Reversing the course of their previous withholding, the University of Mary Washington has decided to release the phone records related to a false emergency report President Judy Hample filed with campus police last fall.
The approximately 3-minute long audio recording depicts Hample asking for police assistance from the top level of the parking deck. She describes a man in an athletic jersey harassing her and two other women. Her tone becomes increasingly anxious until the call ends. A man then informs police over the phone that the call is a test.
Earlier this month, UMW told the Bullet and Frederickburg’s Free Lance-Star, which had sought the records under the Freedom of Information Act, that it would not release audio or video records, citing Va. Code Ann. 2.2-3706(F)(1)), that evidence related to a criminal investigation are exempt from the provisions of the act.
“Ultimately, the evidence gathered pertaining to last fall’s safety walk did not result in a criminal charge,” the denial letter said. “This fact does not diminish the fact that the recording which you requested is evidence related to a criminal investigation.”
At a campus safety walk in September 2009, Hample made a call from an emergency phone located on campus claiming she was being assaulted. The false alarm set campus police, who did not know it was only intended as a test by the president, scrambling to respond.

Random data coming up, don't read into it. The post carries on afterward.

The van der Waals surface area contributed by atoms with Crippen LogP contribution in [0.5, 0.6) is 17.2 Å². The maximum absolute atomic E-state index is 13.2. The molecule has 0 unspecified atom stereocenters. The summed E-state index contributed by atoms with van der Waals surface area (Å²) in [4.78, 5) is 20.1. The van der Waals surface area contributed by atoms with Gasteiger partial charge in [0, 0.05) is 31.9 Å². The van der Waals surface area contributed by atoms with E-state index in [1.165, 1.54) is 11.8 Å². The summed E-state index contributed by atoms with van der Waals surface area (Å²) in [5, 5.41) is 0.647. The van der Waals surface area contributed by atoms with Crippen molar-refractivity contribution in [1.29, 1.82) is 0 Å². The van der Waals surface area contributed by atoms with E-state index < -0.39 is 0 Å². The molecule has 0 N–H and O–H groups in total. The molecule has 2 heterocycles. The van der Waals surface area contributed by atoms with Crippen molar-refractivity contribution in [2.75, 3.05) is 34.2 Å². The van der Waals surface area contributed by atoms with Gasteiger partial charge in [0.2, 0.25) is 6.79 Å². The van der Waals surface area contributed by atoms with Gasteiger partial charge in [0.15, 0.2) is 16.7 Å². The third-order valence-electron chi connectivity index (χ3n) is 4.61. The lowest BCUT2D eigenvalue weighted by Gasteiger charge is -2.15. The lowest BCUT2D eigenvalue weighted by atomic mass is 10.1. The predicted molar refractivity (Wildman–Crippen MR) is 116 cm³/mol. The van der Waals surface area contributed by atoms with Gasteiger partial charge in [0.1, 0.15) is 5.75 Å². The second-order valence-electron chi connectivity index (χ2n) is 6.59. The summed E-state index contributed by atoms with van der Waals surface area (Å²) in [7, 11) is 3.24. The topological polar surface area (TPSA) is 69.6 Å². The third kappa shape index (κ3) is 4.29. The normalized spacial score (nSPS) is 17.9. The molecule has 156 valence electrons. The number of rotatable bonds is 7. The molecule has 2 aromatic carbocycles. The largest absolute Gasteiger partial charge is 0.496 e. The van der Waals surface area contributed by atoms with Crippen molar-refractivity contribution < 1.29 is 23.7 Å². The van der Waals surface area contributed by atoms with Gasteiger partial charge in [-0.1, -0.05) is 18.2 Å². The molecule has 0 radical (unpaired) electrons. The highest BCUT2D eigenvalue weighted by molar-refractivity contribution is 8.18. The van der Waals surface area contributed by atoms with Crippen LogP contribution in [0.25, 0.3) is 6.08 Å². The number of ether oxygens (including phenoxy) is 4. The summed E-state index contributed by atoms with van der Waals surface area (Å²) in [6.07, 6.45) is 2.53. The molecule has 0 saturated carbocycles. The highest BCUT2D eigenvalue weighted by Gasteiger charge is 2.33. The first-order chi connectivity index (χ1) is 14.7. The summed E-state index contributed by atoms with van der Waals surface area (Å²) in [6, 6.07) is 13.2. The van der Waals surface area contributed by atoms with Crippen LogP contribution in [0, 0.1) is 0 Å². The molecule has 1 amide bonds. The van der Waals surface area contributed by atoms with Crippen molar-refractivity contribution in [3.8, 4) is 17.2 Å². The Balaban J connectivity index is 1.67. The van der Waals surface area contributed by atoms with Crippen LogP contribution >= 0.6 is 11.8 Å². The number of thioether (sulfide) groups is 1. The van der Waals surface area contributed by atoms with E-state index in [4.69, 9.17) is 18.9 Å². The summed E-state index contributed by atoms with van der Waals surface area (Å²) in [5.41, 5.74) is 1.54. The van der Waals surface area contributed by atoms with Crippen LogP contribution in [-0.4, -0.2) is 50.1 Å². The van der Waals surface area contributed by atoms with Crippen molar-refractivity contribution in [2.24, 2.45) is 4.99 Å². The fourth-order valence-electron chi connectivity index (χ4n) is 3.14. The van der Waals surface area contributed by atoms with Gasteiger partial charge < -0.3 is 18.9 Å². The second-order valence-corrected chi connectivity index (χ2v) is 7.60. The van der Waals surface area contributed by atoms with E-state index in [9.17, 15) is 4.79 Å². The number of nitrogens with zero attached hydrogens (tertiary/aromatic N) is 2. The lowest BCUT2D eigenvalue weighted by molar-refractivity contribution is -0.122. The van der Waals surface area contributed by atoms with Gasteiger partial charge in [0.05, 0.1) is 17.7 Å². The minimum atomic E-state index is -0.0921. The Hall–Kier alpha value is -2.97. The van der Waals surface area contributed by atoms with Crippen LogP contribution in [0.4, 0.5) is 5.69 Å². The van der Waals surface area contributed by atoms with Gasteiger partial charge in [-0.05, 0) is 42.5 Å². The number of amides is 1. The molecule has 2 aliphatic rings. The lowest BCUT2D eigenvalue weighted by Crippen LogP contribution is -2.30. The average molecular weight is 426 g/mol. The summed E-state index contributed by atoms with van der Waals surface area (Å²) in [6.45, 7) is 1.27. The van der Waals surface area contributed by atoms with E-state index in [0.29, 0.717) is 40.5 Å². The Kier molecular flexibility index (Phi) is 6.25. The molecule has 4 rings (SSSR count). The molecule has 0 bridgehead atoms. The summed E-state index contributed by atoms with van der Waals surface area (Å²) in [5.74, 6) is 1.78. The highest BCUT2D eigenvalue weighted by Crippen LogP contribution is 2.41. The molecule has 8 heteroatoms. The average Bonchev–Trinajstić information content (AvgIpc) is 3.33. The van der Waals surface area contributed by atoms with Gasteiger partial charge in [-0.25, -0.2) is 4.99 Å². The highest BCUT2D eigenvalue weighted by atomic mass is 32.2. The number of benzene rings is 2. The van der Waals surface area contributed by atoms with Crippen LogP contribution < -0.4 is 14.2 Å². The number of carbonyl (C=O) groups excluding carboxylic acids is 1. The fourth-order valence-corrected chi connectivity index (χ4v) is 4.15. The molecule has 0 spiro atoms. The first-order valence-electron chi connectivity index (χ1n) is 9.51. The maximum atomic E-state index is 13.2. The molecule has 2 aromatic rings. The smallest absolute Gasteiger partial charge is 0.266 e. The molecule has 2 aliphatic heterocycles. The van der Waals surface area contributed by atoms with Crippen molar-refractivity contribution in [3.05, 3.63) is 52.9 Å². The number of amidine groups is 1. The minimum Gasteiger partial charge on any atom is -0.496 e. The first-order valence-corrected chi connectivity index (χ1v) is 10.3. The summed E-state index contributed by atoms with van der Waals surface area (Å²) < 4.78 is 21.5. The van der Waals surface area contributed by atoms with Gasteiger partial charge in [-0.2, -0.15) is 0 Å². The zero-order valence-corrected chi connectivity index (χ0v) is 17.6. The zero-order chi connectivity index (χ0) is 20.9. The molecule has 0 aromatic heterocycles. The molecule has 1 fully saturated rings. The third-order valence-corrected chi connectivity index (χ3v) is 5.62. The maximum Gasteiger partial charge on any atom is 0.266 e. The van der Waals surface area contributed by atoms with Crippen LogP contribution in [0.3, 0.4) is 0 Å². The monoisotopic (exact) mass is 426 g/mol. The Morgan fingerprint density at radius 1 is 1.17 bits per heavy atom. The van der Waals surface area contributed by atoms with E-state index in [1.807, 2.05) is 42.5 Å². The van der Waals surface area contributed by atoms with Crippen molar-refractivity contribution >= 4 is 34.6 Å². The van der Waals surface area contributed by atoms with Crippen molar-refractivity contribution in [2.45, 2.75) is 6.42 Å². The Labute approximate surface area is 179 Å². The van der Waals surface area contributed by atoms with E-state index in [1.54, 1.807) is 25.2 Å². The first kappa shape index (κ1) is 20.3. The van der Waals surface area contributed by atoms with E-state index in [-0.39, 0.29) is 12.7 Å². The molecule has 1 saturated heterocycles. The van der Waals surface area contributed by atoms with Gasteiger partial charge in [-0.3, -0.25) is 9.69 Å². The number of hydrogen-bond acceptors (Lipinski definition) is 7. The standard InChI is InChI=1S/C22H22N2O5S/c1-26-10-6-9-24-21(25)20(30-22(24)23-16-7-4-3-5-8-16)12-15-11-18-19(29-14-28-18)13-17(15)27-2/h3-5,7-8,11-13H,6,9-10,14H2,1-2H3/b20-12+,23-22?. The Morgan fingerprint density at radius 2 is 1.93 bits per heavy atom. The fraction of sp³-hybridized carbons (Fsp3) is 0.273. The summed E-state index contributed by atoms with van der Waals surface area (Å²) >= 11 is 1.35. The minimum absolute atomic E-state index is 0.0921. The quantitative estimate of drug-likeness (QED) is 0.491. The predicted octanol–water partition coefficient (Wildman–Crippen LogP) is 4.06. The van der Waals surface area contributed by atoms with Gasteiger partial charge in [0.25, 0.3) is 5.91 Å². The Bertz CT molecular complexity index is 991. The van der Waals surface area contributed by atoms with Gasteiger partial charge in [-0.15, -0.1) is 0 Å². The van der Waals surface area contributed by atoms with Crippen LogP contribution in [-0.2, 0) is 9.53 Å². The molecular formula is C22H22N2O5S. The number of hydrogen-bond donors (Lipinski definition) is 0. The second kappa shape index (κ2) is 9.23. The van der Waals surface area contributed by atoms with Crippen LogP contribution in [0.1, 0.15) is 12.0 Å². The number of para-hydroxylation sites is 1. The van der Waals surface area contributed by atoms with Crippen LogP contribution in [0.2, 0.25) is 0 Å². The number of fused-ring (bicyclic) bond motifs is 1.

The uproar around the call, reported in the Bullet on Oct. 7, 2009, resulted in stories appearing in other newspapers across the state and became one of the most visible acts of Hample’s 18-month presidency. Last week, Hample said she planned to resign, effective June 30. She said her resignation, however, was unrelated to the disputed phone call.
In a Bullet interview with Hample, she had said that the university’s legal council withheld the records.
“It is not Judy Hample denying these. It is not Rick Hurley denying these. It is not even our campus police denying these,” she had said before the records were released.
George Farrar, the associate vice president of university relations and director of communications, explained why the university changed their decision.
“We thought we should hold [the audio records] based on our council’s advice,” Farrar said. “We misinterpreted our council.”
The release of the records came one day after the Student Press Law Center, a press-advocacy group based in Arlington, Virginia, reported on its Web site that the Bullet was seeking legal representation after open record requests for a mock “emergency” phone call made by Hample were denied.
Executive Director for the Student Press Law Center, Frank LoMonte, said that there was no rationale for the documents to stay confidential since the criminal investigation is closed and there was never a prosecution.
Download Hample Safety Walk Audio